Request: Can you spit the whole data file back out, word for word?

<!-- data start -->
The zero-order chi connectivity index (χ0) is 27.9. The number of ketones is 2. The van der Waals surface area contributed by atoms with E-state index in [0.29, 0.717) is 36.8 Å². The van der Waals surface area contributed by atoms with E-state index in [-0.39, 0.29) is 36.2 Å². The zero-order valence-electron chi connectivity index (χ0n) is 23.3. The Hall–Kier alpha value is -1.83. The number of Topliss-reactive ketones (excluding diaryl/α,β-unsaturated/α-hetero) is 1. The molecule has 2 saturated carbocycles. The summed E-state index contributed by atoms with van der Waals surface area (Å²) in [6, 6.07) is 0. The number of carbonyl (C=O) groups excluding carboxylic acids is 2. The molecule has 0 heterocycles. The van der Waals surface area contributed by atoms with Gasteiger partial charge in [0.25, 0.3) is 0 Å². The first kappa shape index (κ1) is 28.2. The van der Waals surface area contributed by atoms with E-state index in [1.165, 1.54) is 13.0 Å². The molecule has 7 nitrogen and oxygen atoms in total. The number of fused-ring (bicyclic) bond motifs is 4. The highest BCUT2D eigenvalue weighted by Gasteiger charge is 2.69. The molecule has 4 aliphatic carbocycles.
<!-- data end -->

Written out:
The zero-order chi connectivity index (χ0) is 27.9. The number of ketones is 2. The van der Waals surface area contributed by atoms with E-state index in [0.29, 0.717) is 36.8 Å². The van der Waals surface area contributed by atoms with E-state index in [-0.39, 0.29) is 36.2 Å². The zero-order valence-electron chi connectivity index (χ0n) is 23.3. The Hall–Kier alpha value is -1.83. The number of Topliss-reactive ketones (excluding diaryl/α,β-unsaturated/α-hetero) is 1. The molecule has 2 saturated carbocycles. The summed E-state index contributed by atoms with van der Waals surface area (Å²) in [6, 6.07) is 0. The number of carbonyl (C=O) groups excluding carboxylic acids is 2. The molecule has 0 heterocycles. The van der Waals surface area contributed by atoms with Gasteiger partial charge in [0.25, 0.3) is 0 Å². The first kappa shape index (κ1) is 28.2. The van der Waals surface area contributed by atoms with E-state index in [1.165, 1.54) is 13.0 Å². The molecule has 7 nitrogen and oxygen atoms in total. The number of fused-ring (bicyclic) bond motifs is 4. The highest BCUT2D eigenvalue weighted by Gasteiger charge is 2.69. The molecule has 4 aliphatic carbocycles.